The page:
Federal Study Shows RN Workforce Growing, but High Proportion Nearing Retirement

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The number of licensed registered nurses in the United States grew by 5.3 percent from 2004-2008 to a record 3.06 million, but almost half of RNs are over age 50, according to a release by the Health Resources and Services Administration.


The HRSA survey, published every four years, also found:

  • An estimated 444,668 RNs received their first license from 2004-2008.
  • RNs' average age rose from 46.8 in 2004 to 47.0 years in 2008, almost stabilizing after many years of significant age increases.
  • However, nearly 45 percent of RNs were 50 years of age or older in 2008, up from 33 percent in 2000.
  • RNs earned an average of $66,973 in 2008, representing almost a 15.9 percent rise since 2004, slightly faster than inflation.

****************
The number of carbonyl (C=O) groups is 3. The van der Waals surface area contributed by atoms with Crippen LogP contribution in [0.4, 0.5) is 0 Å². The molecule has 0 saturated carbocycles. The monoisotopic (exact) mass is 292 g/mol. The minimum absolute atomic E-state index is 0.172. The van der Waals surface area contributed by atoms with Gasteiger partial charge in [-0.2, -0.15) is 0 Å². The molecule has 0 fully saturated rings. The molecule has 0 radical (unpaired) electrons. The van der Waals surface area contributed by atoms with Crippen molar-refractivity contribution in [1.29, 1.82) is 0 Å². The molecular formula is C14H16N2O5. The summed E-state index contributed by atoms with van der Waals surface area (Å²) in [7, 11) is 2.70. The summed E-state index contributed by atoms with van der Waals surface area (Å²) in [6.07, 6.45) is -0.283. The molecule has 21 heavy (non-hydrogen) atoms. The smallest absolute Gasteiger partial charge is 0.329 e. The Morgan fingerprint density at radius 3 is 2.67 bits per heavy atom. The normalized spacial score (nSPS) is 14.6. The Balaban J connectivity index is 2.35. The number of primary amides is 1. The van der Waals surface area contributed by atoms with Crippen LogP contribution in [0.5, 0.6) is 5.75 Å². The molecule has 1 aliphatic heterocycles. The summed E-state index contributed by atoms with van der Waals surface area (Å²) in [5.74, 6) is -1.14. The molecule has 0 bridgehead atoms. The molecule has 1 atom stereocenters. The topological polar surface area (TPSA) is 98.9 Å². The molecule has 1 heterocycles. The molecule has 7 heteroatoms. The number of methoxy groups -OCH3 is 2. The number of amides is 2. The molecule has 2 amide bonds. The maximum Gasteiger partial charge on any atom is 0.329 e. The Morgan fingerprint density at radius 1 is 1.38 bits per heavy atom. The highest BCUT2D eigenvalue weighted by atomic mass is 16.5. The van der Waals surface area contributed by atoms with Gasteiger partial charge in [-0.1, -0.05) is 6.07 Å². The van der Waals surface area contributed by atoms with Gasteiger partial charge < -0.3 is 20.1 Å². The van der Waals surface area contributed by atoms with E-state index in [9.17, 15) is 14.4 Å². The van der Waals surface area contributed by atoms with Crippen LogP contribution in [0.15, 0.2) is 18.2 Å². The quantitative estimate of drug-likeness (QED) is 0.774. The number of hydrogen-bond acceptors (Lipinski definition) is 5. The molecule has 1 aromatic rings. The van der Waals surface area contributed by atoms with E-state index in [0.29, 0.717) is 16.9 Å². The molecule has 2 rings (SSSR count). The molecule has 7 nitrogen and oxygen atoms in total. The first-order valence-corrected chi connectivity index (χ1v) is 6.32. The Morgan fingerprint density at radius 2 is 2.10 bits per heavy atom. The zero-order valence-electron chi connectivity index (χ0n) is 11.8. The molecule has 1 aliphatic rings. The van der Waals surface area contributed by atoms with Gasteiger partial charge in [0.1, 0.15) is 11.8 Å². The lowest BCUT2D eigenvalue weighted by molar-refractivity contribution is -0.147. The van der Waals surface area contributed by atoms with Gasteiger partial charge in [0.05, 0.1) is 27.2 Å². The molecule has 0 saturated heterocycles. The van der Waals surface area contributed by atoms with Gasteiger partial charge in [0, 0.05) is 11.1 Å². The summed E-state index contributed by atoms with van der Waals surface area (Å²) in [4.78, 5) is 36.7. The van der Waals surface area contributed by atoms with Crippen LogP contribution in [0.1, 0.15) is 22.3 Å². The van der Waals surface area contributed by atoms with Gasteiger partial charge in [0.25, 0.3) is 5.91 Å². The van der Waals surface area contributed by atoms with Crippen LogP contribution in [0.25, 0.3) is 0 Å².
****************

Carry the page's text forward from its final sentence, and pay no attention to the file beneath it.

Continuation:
• Half of RNs have a baccalaureate or higher degree in 2008, up from 27.5 percent in 1980.
  • The number of RNs with master's or doctorate degrees increased by 46.9 percent from 2004.
  • The RN workforce is becoming more diverse, with nurses from ethnic minorities making up 16.8 percent of the total in 2008, up from 12.2 percent in 2004.

Read HRSA's release on the nursing workforce.

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